I’ve created a “work accountability group” with three of my mom friends. We all work for ourselves and it’s been hard to stay focused during this pandemic. We decided to meet at a coffee shop once a week to check-in, state our work goals, support each other, and help hold each other accountable.
Our first meeting last week was amazingly fruitful. I shared my idea for a new startup that crossed into one of my friend’s lane as she is now a publicist for a publishing company. My other friend has her own startup in the staging business.
They asked me to teach them about Twitter so I thought I’d gather my thoughts here and share. Let’s get started! I have a love/hate relationship with Twitter. (I actually hate Facebook. I LOVE Pinterest. I use YouTube as my personal video family archive. I feel cordial towards LinkedIn. I like Instagram but don’t use it well. My kids told me stay off SnapChat as it will embarrass them. Ditto to Tik Tok.)
What is Twitter?
Twitter is a social media platform where users can send and receive short posts called Tweets. Tweets can be up to 140 characters long and can include links to relevant websites and resources, and include images and/or videos.
“A Tweet lasts about 18 minutes. A blog post lives forever. You might get more traffic early on in the life of a post, but in many cases, a post will continue to get traffic from SEO and social sources forever. In some cases, your post might actually get more traffic the longer it’s been online.” from Ghost Blog Writers
–> Takeaway: Think of a Tweet like an ice cube in a drink. It has an effect, but not for long.
Who Uses Twitter?
“The gender breakdown for Twitter users among US adults shows that 24% of men use Twitter while 21% of women use the platform. Within the platform on an international basis, the breakdown is 66% men and 34% women.
Most Twitter users are outside the US. With a total of 330 million global monthly users, 262 million are outside the US. It’s often used for breaking news from around the world.
In the US, the regional breakdown includes:
- 26% of those living in an urban area use Twitter
- 22% those living in a suburban area use Twitter
- 13% of those living in a rural area use Twitter
Twitter education demographics
- 13% of those with high school education or less use Twitter
- 24% of those with some college education use Twitter
- 32% of those with more than college education use Twitter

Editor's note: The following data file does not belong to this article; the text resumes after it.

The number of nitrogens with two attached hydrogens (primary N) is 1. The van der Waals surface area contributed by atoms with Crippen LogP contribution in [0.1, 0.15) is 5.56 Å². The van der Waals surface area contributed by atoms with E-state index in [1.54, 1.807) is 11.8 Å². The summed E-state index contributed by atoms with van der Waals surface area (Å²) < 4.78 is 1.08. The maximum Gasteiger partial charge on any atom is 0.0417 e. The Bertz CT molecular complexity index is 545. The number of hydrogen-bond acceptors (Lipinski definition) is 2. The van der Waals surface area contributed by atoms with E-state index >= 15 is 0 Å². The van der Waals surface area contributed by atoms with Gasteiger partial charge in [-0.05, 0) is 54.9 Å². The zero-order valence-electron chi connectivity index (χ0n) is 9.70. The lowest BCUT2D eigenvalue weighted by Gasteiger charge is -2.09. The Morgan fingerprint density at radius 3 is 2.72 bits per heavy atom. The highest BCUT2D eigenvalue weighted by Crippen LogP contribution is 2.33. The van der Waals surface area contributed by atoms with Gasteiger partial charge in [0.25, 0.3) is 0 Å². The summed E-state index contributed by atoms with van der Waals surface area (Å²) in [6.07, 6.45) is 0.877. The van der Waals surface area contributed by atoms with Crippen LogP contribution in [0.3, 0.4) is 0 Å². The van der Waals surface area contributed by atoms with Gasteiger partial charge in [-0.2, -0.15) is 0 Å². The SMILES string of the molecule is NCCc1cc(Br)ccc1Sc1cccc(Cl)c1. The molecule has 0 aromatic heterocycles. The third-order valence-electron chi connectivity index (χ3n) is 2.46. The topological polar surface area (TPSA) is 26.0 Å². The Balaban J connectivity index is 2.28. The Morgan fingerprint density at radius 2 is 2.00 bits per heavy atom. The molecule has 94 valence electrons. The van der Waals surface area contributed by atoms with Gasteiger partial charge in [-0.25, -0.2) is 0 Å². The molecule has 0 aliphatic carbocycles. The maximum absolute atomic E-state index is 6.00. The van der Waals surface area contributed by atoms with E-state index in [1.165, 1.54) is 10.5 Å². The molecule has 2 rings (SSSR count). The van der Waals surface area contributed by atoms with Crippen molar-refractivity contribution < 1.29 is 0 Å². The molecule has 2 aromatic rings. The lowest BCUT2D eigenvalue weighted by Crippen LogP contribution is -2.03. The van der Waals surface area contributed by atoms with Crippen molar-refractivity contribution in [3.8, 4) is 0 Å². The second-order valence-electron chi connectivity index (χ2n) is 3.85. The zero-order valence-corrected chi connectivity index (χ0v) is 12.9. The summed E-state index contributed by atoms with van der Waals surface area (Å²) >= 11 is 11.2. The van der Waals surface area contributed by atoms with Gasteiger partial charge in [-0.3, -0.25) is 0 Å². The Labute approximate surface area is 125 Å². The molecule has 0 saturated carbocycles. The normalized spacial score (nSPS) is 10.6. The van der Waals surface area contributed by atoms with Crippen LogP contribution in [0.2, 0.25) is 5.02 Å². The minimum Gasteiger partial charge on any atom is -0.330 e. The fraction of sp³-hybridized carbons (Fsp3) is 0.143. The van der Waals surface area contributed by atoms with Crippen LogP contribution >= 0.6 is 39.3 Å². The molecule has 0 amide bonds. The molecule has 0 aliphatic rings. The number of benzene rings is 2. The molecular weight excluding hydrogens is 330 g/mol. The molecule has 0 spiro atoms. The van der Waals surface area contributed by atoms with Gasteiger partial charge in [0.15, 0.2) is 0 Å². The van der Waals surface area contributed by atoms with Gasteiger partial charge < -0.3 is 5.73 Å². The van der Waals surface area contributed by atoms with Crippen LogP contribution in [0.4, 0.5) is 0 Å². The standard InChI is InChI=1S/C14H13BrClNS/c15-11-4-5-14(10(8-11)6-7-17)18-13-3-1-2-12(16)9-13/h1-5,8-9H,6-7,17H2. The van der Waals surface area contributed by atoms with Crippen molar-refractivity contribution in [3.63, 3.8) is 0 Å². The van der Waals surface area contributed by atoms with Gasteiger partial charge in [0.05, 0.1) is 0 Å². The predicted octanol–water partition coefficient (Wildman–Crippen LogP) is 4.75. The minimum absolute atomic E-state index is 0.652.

Twitter income demographics
- 20% of those making less than $30k use Twitter
- 20% of those making $30k–74,999 use Twitter
- 31% of those making more than $75k use Twitter”
Data from Sprout Social
–> Takeaway: Does Twitter reach my target demographic? It’s great for breaking news around the world. It reaches an international audience. But does it move the dial for my messaging?
Why Use Twitter?
Twitter is a great place to build your own community. I would say that it’s the easiest platform to build a following because it’s a fairly low-risk commitment. Twitter is like speed dating lol!
“Twitter allows you to:
- easily promote your research, for example by providing links to your blog stories, journal articles, and news items
- reach a large number of people quickly through tweets and retweets
- follow the work of other experts in your field
- build relationships with experts and other followers
- keep up-to-date with the latest news and developments, and share it with others instantly
- reach new audiences
- seek feedback about your work and give feedback to others
- follow and contribute to discussions on events, for example, conferences that you can’t attend in person
- express who you are as a person.” from Economic and Social Research Council
–> Takeaway: Twitter is probably the easiest platform to build a community because it’s the lowest risk of a social media commitment.
How Do I Set Up Twitter?
Twitter is actually one of the easiest social media platforms to set up. You simply need an email address. It does not have to be your main email address either. It can be one that you set up in Gmail simply to get up your Twitter account. Emails of notifications from Twitter WILL go to that email account but no one else has that email address.
There are a few things to think about when setting up Twitter:
- Ideally, you want a Twitter handle that matches the URL of your website if you are a startup. In terms of branding, it’s just too hard to keep track of different social media identities for the same person/company. When choosing a URL, make sure Twitter (and the other social media platforms you plan to use) have that handle available.
- You want a square image for your profile photo. The maximum filesize for profile photos is 2MB. The recommended dimensions for profile images are 400×400 pixels.
- You will want a header image as well. The recommended dimensions for header images are 1500×500 pixels.